“I’ve never seen anything remotely like a sealskin vest in an animated show, but it’s such a common thing to see in my culture,” said Vera. “Those two scenes made me so emotional, and to see them put up on PBS of all places… it said, ‘Yeah, you matter and what you look like and what you act like and the daily little boring things you do matter.’ And I think of the whole generation of Alaska Native kids that will get to grow up seeing Molly and they’ll never know a world where they aren’t represented. They’ll never know a world in which they don’t matter in this way.”
And the beautiful thing is that Vera often hears from her audience when they express to her just how much the show means to them.
“I get messages about the last episode that I had out called ‘Molly and Elizabeth,’” continued Vera. “Molly is approached by two white people who don’t think she looks Native enough. This is a really common experience… You don’t look Native enough and you don’t act Native enough. After that episode came out, I got all of these messages from parents that said that they’d already seen their kids being approached with that and tagged with that. And their kids are watching this show and feeling encouraged that they can say, ‘That’s not okay’. There’s a lot of those kinds of moments throughout the series, whether I wrote the episode or not, that make me so proud to be Native, and I love that kids get to watch that and be proud of who they are.”
As she creates this wonderful work and collaborates on project after project, you may wonder how she has time for anything else. In fact, I’ve asked her on multiple occasions when she has time for sleep (Her answer is often: I don’t!). But somehow, Vera is also a part of the writing team behind the first ever Tlingit opera, an exciting project produced by Sealaska Heritage Institute and Perseverance Theatre. Set during the Tlingit-Russian War in Alaska during the early 1800s, Vera and composer Ed Littlefield have partnered to tell stories based on historical fact and oral traditions from the Tlingit perspective.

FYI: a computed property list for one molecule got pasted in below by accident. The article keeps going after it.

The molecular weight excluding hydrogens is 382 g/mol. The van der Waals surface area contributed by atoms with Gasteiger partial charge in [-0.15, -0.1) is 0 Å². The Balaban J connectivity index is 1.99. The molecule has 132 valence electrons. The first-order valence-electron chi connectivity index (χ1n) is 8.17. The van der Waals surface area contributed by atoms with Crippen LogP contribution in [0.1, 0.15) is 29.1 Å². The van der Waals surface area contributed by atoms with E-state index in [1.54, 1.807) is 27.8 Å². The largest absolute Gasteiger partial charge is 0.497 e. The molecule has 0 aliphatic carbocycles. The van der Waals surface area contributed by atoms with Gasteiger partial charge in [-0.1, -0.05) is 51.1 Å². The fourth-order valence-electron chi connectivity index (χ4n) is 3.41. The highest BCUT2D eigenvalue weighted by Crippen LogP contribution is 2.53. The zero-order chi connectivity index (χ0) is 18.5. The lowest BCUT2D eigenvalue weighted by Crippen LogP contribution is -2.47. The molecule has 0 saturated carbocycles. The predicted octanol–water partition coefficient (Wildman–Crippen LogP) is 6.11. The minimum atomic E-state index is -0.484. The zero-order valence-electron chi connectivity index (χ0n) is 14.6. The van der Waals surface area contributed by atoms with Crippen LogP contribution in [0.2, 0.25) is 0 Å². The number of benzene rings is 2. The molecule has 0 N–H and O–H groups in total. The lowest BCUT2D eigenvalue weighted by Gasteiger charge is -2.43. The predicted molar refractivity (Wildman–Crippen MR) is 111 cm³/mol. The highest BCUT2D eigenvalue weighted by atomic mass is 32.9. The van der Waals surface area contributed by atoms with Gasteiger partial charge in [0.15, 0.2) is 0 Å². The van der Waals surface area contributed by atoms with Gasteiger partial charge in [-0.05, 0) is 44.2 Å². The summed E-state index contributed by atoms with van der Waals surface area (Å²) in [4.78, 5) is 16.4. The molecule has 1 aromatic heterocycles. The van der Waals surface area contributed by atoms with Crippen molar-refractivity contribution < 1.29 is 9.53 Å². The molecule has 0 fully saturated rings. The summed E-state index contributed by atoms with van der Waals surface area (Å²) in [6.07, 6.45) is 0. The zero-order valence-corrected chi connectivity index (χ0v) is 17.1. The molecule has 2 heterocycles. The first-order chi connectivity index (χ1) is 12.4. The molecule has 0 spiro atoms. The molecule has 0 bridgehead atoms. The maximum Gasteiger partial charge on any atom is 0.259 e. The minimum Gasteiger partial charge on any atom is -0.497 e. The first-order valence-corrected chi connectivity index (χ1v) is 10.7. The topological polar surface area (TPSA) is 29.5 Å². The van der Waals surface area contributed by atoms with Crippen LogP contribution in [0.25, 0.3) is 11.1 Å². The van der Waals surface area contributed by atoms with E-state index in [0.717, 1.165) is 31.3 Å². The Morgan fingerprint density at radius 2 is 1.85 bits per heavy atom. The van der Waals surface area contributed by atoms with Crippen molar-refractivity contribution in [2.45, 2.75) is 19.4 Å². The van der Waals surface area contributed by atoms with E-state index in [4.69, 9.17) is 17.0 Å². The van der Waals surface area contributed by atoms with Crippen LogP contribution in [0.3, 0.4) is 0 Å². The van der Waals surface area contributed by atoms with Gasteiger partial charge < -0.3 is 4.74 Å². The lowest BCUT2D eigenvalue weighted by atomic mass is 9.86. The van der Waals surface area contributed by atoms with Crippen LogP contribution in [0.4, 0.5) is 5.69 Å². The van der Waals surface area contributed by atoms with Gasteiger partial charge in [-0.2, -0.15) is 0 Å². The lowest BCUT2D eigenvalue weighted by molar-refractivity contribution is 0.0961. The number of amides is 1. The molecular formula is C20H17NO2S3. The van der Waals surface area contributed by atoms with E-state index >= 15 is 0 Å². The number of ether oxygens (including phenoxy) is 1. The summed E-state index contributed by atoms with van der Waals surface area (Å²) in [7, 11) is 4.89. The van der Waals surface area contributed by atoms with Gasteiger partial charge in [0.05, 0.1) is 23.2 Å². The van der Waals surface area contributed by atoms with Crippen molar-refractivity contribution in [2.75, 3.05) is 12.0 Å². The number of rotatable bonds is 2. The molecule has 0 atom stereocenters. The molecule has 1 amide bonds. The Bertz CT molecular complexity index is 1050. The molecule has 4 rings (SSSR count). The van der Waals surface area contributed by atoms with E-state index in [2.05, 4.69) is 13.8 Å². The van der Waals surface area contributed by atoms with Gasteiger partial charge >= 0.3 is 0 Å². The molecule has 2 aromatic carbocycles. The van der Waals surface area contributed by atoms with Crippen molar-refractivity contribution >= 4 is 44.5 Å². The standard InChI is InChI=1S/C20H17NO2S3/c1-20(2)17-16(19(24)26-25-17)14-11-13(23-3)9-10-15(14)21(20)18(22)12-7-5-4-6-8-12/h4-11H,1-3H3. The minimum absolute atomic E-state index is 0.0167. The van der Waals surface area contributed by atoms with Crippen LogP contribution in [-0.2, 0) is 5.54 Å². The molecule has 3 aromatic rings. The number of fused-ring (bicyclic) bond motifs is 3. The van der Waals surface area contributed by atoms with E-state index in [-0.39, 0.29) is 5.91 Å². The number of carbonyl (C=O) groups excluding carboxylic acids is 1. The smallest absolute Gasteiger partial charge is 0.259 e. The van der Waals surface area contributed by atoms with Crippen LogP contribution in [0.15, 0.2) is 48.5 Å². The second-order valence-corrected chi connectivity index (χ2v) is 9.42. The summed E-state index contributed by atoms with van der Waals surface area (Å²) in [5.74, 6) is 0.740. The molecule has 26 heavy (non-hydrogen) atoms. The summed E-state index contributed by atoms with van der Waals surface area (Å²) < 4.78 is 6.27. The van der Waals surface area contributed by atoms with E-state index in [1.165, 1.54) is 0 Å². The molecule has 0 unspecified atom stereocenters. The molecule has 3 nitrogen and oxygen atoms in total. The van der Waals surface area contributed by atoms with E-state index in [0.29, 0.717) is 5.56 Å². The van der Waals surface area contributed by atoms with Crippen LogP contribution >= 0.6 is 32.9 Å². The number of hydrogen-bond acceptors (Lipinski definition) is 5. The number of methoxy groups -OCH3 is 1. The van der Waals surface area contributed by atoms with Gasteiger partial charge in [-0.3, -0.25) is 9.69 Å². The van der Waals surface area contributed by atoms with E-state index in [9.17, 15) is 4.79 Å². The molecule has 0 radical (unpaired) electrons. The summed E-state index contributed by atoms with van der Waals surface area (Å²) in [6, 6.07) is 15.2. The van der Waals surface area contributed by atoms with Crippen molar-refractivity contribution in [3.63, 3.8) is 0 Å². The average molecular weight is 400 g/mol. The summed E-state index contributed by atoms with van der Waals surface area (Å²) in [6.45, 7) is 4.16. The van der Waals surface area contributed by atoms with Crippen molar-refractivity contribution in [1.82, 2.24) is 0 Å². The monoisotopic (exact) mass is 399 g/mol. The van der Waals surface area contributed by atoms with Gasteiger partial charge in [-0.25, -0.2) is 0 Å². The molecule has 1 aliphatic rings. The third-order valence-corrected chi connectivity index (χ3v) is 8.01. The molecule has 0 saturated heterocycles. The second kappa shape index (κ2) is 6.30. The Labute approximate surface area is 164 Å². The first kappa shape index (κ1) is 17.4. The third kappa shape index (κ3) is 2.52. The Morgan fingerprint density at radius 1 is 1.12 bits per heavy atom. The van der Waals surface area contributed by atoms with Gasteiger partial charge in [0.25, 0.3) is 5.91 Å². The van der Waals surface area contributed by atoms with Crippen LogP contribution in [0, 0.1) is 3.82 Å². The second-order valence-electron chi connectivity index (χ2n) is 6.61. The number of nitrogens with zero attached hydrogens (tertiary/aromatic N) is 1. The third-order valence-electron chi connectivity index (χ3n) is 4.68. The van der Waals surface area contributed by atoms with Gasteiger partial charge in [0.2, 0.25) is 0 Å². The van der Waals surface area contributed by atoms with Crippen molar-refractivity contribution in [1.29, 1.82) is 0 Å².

“In some ways it’s the easiest writing and in some ways it’s the hardest writing I’ve ever done,” explained Vera. “Ultimately, the whole play will be in Tlingit, so I’m working with Tlingit linguists to translate everything that I’m writing. And that makes it pretty hard because then you’re discussing every word as, ‘Is that what you really mean? Is that what you’re intending?’ So in that way it’s the hardest, because it’s sort of not my words. More of my work will be seen in the stage directions and in how the story plays out which are all things that aren’t being said.”
“The easy part is opera dialogue is really short,” she continued. “There’s a lot of repetition and you can take two minutes to say one sentence. In fact, there’s very little that I need to write in comparison to anything else that I’ve written. And the challenge again is… Does that work with the music? Does that work with the rest of the story? Is that going to work in translation? I’m literally not going to know if my story is working until we’re into rehearsals and we can see that people will understand the story through a combination of lyrics, music, story, set. It feels like extreme theatre!”
As I’m sure you can tell, there are opportunities to enjoy Vera’s work right now, and even more opportunities coming up in the future. Whether you turn on PBS Kids to catch an episode of Molly of Denali or you join us at the theatre to see a Vera Starbard play, you can enjoy her beautiful storytelling, her clever humor, and the Indigenous stories that she so thoughtfully shares.